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UT changes academic culture

Campbell stresses classwork importance to Rockets

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    University of Toledo football head coach Matt Campbell leads the Rockets' spring practice in the Fetterman Training Center.

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Among the tasks assigned to the director of operations at a college football program are coordinating travel and team meals and keeping an eye on expenses. He also is charged with — at least at the University of Toledo — trumpeting the team’s academic exploits.

John Kuceyeski learned of that requirement not long ago when his boss, coach Matt Campbell, commanded him to gather photos of the team’s top achievers in the classroom and post them in the hallway outside the coaches’ offices.

“John’s first big job,” Campbell said of his new aide.

It must have been quite the undertaking, with a program-record 19 players attaining at least a 3.5 grade-point average in the spring and earning their mug displayed inside the Larimer building. Not long ago, when the program was posting ghastly GPAs and absorbing NCAA penalties, that same strip of wall would have been desolate.

“There needed to be a change of culture,” UT athletic director Mike O’Brien said.

Four years later records are being shattered. Good records. Ones that keep the NCAA at bay, become a point of pride in the community, and earn the head coach a whole lot of money in bonuses. The 3.027 GPA scored in the spring by the 110 or so team members is the best in program history and marks the first time a Toledo football team eclipsed 3.0.

“We’ve been really close for the last year,” Campbell said. “To do it this spring with this group was special. I think the kids were more excited than I was.”

Said O’Brien: “Very few programs with that many student athletes can say they’ve attained a 3.0.”

A similar trend is reflected in Academic Progress Rate. The 963 multiyear score, announced last week, is Toledo’s highest in the eight-year APR era and continues a fast climb from the early years when the program was docked 16 scholarships for sub-900 scores from 2004-05 to 2006-07.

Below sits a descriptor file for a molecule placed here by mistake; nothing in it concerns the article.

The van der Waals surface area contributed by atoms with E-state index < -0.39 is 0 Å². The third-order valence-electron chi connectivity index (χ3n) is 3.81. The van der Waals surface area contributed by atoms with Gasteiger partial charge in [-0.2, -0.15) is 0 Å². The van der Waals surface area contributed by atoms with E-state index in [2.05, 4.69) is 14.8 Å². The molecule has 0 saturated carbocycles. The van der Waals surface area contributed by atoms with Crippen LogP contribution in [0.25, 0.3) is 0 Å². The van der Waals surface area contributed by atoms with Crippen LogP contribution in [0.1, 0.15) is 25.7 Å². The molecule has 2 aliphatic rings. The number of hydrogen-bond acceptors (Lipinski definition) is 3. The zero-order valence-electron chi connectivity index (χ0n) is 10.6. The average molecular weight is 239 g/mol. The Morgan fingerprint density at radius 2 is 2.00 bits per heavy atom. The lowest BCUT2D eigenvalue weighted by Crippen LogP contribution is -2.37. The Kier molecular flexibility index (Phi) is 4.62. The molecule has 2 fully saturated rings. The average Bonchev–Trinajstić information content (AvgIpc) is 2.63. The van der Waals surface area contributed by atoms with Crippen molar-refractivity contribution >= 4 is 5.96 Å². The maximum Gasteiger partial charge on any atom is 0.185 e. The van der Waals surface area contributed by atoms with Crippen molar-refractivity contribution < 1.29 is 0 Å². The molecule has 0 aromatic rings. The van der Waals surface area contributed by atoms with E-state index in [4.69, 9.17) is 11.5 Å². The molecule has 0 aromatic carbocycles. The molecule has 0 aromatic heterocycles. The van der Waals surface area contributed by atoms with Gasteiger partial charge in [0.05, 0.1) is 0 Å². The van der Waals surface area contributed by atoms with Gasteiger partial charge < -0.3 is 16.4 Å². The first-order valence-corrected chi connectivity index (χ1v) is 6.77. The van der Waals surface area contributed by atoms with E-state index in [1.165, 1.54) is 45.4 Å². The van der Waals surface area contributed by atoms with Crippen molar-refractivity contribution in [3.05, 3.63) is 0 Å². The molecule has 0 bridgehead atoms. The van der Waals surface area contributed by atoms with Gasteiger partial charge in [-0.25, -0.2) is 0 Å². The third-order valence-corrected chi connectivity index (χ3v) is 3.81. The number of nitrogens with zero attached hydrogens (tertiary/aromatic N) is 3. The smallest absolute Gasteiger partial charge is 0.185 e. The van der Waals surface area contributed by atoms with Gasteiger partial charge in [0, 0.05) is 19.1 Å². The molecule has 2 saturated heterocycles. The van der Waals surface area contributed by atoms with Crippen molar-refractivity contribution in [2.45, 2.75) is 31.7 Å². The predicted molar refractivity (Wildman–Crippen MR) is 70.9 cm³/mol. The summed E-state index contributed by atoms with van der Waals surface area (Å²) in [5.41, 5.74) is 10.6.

Additionally, the 2011-12 single year score of 957 — the most recent data available — earned Campbell $50,000 from the university in bonuses. Half comes from the team scoring 925 or greater, and the remainder comes because Toledo finished in the top half (fourth) in the Mid-American Conference.

Campbell, an academic All-American as a player at Mount Union, cannot take full credit for the overhaul. Much praise should be bestowed on his former boss. Tim Beckman, who led Toledo for three years before leaving in late 2011 to coach Illinois, implemented a template for winning in the classroom that Campbell still uses. Coaches and the support staff monitor class attendance. Tutoring and study tables are emphasized. Players are split into eight teams that compete for distinction in academics and community service. The top three teams score athletic gear. Shoes. Jackets. The losers get a mop bucket to clean the lockerroom.

“The lack of success on the football field was correlating with what was going on off the field,” Campbell said of a four-year stretch in which the Rockets averaged fewer than five wins a season and failed to make a bowl game.

In Beckman’s first semester as coach the team’s combined GPA rose from 2.370 to 2.922, an average increase of more than half a grade per player. Small tweaks followed after Campbell took over. The staff began meeting with players individually every week to discuss academics, an effort Campbell said “might have been the last push” to attaining 3.0.

Another Campbell initiative: the photo wall. Residency is split into two groups — those scoring 4.0s, a group that last semester consisted of Ben Pike, Alvin Fletcher, David Pasquale, and Jeremiah Detmer, and those scoring 3.5s or higher. Names, but not photos, are listed of 3.0 students as well as those who made the greatest strides relative to their cumulative GPA.

“Right after the semester everyone was racing to that board to see whose picture was up,” Campbell said. “When you get that, you create a culture, and it becomes infectious from the ground up.”

Contact Ryan Autullo at:, 419-724-6160 or on Twitter @AutulloBlade.

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